The Secular Coalition for America moved into spanking new K Street offices this week and the swagger – and implicit political heft – that such an address confers on the lone Washington lobby representing America's proudly godless couldn't come at a better time.
Back on Election Day, Barack Obama was a favorite of the religiously unaffiliated, winning an overwhelming 75 percent
of a bloc that is growing fast – from nine percent of the electorate in 2000 to 12 percent in 2008 – and one that figures to be crucial to Obama's chances in 2012, especially as his once-stratospheric approval numbers settle down toward mere mortal levels.
But since November, Obama has also shown himself to be the most biblically (and theologically) literate president in decades, and one who makes no effort to hide his light under a bushel. In fact, the current president invokes Jesus more regularly than his predecessor, George W. Bush – and of course he has to, given persistent rumors that Obama is a Muslim, or simply an unbeliever in Christian clothing.
Secularists could live with the God talk, if it were just talk. "While we'd rather not see so much religious rhetoric, it is the norm" for presidents, said Jesse Galef, spokesman for the Secular Coalition for America
. "That's not a battle we're looking to fight, going after him for invoking Jesus' name more than George Bush did."
More troubling for the coalition and its fellow unbelievers, however, are some of Obama's policy initiatives – such as his apparent tolerance for religious discrimination in hiring for faith-based programs, and his split-the-baby compromise on embryonic stem cell research – and several recent personnel moves.
Just Thursday, for example, the Senate Armed Services Committee began hearings on the nomination of Rep. John McHugh, a Republican from upstate New York, as Army secretary – a nomination meant to showcase Obama's bipartisan bona fides but which instead riled secularists upset at McHugh's congressional track record on church-state issues. In particular was McHugh's 2005 vote against an amendment aimed at curbing "coercive and abusive religious proselytizing" by Evangelical Christians of the sort that had been revealed by an investigation at the Air Force Academy.
The American Prospect columnist and religion critic, wrote that McHugh's record "shows a disrespect for church-state separation generally, as well as a disregard for the ongoing infringement of service members' constitutional rights from aggressive proselytization in the armed forces." And Jason Torpy, president of the Military Association of Atheists and Freethinkers, told Posner that if confirmed, McHugh's nomination "almost ensures a continuation of the stranglehold of dominionist Evangelical Christians on our military. His voting record speaks with a litany of special privileges for the Christian agenda." (McHugh has said the article does "not merit a response.")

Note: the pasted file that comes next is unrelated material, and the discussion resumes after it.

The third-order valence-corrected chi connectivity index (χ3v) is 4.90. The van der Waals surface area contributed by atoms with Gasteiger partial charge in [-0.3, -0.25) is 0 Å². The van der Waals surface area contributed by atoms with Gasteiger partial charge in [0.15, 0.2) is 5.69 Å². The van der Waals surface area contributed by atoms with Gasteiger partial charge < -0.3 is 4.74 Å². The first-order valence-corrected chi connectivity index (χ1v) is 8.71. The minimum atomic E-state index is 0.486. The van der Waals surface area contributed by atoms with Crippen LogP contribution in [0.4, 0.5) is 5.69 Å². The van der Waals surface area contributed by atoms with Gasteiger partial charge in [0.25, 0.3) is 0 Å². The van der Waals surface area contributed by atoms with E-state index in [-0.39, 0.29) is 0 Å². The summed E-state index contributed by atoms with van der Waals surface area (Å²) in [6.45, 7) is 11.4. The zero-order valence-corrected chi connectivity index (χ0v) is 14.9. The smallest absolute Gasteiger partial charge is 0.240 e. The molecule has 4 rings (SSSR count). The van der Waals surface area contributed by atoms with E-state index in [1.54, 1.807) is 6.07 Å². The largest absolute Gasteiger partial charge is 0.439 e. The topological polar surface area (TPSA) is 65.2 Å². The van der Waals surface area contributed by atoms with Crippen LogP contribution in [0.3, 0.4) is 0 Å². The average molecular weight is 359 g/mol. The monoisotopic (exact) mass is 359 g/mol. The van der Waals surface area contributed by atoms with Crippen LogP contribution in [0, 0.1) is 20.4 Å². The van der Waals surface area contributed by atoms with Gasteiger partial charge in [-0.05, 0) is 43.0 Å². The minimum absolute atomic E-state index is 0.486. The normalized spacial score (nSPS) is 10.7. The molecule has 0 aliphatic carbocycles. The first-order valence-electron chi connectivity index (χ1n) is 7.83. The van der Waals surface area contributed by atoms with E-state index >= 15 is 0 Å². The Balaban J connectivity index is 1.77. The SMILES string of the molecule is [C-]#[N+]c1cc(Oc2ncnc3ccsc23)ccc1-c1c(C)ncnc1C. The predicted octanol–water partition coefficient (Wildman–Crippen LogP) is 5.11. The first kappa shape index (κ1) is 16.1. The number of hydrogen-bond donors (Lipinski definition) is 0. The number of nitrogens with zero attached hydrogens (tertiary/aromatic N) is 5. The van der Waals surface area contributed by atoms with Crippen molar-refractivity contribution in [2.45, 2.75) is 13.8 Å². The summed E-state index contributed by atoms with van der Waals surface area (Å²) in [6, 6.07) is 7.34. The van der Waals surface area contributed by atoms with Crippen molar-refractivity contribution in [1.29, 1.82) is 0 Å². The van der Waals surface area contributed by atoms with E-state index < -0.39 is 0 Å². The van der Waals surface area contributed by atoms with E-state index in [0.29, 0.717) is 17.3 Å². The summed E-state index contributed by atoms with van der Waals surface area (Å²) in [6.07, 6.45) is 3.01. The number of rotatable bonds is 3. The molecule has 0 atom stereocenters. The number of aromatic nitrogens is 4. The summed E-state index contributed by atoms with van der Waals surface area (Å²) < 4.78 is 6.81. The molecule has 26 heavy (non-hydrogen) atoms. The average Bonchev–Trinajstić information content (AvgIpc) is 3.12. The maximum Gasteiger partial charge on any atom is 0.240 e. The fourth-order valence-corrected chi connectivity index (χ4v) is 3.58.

Sonia Sotomayor was not seen as quite the champion of church-state separation that secularists would like, but her nomination was followed by Obama's twin-bill nominations in July of Dr. Regina Benjamin, a practicing Roman Catholic who was awarded a papal medal, as surgeon general, and Francis S. Collins, an outspoken Evangelical and leading gene scientist, as director of the National Institutes of Health. Collins was an atheist but converted in his 20s, and in 2006 he wrote a best-selling book, "The Language of God: A Scientist Presents Evidence for Belief."
That was a red flag to secularists (Collins' support for stem cell research and evolution also drew opposition from some conservative Christians – strange bedfellows, indeed), who voiced concern about the nation's most prominent scientist also being a believing Christian. (In fact, a recent Pew survey
shows that about half of scientists report a religious affiliation and just over half say they believe in God or a "higher power." That's not like the numbers of the wider public, but not inconsiderable either.)
The most public critique came from Sam Harris, a prominent voice in the neo-atheist vanguard of best-selling authors and polemicists, whose July 26 op-ed
in The New York Times
said that "few things make thinking like a scientist more difficult than religion."
"Must we really entrust the future of biomedical research in the United States to a man who sincerely believes that a scientific understanding of human nature is impossible?" Harris asked. The atheist blogger at Examiner.com
, Paul Fidalgo, called Collins' nomination "one more public embrace of irrationality" by Obama.
How much this represents an incipient revolt among the unbelievers is hard to say.
"I have heard a dissatisfaction," said the Secular Coalition's Galef. "People are getting disillusioned waiting for more sweeping change."
Secularists say they're not asking for heaven here on earth, and they realize that much has improved. "This is a better administration than the one we had. It's not perfect; politics is never perfect." But Obama specifically mentioned non-believers in his Inaugural Address
, which was widely noted, and in his proclamation for the National Day of Prayer in May – an annual irritation to atheists – he at least referred obliquely to those with no belief, even if they wished he hadn't mentioned prayer at all.
And Obama's poll numbers remain much stronger with the unaffiliated than with regular churchgoers. But nonbelievers won't keep the faith forever. "We're glad he [Obama] is taking steps forward. But he could still do more to make us happier," Galef concluded. "Lip service is better than no service. But at a certain point we'll stop being happy with just the lip service."